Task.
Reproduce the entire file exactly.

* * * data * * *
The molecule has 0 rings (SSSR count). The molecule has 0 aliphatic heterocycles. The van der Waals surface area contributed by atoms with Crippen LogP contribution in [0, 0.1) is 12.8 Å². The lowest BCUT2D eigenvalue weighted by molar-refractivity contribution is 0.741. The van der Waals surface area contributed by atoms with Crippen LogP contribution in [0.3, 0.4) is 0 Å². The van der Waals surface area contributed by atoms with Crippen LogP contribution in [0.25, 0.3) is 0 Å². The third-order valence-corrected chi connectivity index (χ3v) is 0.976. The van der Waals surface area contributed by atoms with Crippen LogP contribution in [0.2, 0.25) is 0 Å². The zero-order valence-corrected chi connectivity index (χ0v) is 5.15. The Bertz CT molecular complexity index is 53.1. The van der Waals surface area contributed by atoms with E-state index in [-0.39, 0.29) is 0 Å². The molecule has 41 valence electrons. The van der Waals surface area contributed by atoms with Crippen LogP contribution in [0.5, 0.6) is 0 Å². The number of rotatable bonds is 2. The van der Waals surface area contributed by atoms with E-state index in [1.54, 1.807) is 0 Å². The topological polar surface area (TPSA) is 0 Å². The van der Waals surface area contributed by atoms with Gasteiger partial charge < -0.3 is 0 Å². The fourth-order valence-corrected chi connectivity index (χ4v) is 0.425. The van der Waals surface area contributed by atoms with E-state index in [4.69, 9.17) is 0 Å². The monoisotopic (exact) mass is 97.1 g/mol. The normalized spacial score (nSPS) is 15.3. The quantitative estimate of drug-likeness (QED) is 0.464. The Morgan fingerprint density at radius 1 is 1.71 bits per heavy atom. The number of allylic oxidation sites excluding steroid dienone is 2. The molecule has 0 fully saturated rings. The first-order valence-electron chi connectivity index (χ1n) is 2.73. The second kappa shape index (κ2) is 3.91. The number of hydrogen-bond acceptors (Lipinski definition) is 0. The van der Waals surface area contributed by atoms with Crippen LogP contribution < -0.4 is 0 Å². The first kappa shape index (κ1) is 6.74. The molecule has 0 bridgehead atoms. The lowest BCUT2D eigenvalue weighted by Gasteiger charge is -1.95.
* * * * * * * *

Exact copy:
The molecule has 0 rings (SSSR count). The molecule has 0 aliphatic heterocycles. The van der Waals surface area contributed by atoms with Crippen LogP contribution in [0, 0.1) is 12.8 Å². The lowest BCUT2D eigenvalue weighted by molar-refractivity contribution is 0.741. The van der Waals surface area contributed by atoms with Crippen LogP contribution in [0.3, 0.4) is 0 Å². The van der Waals surface area contributed by atoms with Crippen LogP contribution in [0.25, 0.3) is 0 Å². The third-order valence-corrected chi connectivity index (χ3v) is 0.976. The van der Waals surface area contributed by atoms with Crippen LogP contribution in [0.2, 0.25) is 0 Å². The zero-order valence-corrected chi connectivity index (χ0v) is 5.15. The Bertz CT molecular complexity index is 53.1. The van der Waals surface area contributed by atoms with E-state index in [-0.39, 0.29) is 0 Å². The molecule has 41 valence electrons. The van der Waals surface area contributed by atoms with Crippen LogP contribution in [0.5, 0.6) is 0 Å². The number of rotatable bonds is 2. The van der Waals surface area contributed by atoms with E-state index in [1.54, 1.807) is 0 Å². The topological polar surface area (TPSA) is 0 Å². The van der Waals surface area contributed by atoms with Gasteiger partial charge < -0.3 is 0 Å². The fourth-order valence-corrected chi connectivity index (χ4v) is 0.425. The van der Waals surface area contributed by atoms with E-state index in [4.69, 9.17) is 0 Å². The monoisotopic (exact) mass is 97.1 g/mol. The normalized spacial score (nSPS) is 15.3. The quantitative estimate of drug-likeness (QED) is 0.464. The Morgan fingerprint density at radius 1 is 1.71 bits per heavy atom. The number of allylic oxidation sites excluding steroid dienone is 2. The molecule has 0 fully saturated rings. The first-order valence-electron chi connectivity index (χ1n) is 2.73. The second kappa shape index (κ2) is 3.91. The number of hydrogen-bond acceptors (Lipinski definition) is 0. The van der Waals surface area contributed by atoms with Crippen LogP contribution < -0.4 is 0 Å². The first kappa shape index (κ1) is 6.74. The molecule has 0 bridgehead atoms. The lowest BCUT2D eigenvalue weighted by Gasteiger charge is -1.95.